Thus, partially in efforts to distinguish themselves from their colonial past, and partially as part of this reinforcement of an elite ideology, the new administration set about to enact reforms to encourage a new national identity. One of the first of these actions was to remove English as a national language, and instead have Arabic as a national language for the entire nation[6]. This was problematic for a number of reasons. Prior to this English was the only language widely spoken across the entire nation, north and south. Officially discouraging this form of communication, instead, meant that those Sudanese non-Arabic speakers would quickly have to learn the language to be able to engage in public life, creating an instant practical problem. Another factor was that of religion[7], as while speaking Arabic does not implicitly mean Islam, there is an undeniable relation between the two. Sudan’s north was primarily Islamic, and with their spread of influence post-independence the tensions between the religious groups did manifest. Even discounting the predominantly Christian south, there are other groups of Christians in Sudan such as the Nubian Christians that have been marginalized during this post-independence period.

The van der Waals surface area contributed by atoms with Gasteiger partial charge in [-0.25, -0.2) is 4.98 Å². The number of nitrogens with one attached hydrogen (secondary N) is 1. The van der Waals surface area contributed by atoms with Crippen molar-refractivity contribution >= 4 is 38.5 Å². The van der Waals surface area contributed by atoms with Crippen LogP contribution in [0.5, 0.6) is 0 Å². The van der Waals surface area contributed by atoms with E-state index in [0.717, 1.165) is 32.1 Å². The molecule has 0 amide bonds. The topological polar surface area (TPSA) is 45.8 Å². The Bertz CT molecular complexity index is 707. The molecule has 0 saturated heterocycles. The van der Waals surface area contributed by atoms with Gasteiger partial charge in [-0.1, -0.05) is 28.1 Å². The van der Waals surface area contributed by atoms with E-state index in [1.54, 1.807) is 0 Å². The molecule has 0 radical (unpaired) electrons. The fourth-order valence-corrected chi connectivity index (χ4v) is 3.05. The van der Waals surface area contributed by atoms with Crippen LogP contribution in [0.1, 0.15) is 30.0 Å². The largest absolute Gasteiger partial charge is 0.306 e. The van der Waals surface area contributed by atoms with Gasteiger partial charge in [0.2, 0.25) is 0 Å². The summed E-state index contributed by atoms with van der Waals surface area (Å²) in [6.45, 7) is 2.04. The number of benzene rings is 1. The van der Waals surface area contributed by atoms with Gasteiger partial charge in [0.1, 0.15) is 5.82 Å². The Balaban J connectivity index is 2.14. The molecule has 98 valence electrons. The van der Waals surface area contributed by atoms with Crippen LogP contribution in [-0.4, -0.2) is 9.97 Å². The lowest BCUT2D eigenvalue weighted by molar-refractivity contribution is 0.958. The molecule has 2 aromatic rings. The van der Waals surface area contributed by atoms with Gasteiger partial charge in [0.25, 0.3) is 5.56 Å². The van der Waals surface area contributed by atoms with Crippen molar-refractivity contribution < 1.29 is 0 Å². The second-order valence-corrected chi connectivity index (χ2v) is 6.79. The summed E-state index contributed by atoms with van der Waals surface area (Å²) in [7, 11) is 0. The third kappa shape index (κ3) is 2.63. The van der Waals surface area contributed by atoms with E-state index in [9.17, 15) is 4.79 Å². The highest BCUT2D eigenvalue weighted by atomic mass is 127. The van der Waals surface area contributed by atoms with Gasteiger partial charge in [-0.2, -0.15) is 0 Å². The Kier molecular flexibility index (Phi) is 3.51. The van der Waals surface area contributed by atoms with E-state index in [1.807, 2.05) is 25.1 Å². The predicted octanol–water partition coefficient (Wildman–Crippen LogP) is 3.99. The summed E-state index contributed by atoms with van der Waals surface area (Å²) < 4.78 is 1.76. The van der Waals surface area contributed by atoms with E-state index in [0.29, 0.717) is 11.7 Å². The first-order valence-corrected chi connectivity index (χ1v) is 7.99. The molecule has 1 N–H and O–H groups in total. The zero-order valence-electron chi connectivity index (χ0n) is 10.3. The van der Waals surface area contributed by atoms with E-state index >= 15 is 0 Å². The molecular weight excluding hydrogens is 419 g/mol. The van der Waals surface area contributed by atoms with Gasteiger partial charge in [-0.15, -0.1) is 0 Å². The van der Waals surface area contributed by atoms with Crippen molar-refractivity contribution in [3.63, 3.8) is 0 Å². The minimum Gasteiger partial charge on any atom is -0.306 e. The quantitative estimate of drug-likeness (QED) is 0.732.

Post-independent Sudan was marred by violence along these lines from almost day one. The new Khartoum-administration reneged on promises to members of the south that the new government would be federal. Instead, it became incredibly centralized, and dogmatic, attempting to impose a new national identity upon all marginal regions in the country. These were some of the prevailing factors exacerbating the insurgency and war in the south, a fact noted early by analysts such as George Shepherd[8] in 1966, who analyzed the “national integration problem in Sudan” as a by-product of what he called the “Afro-Arab schism”. Arguably these factors led to South Sudanese independence in 2011.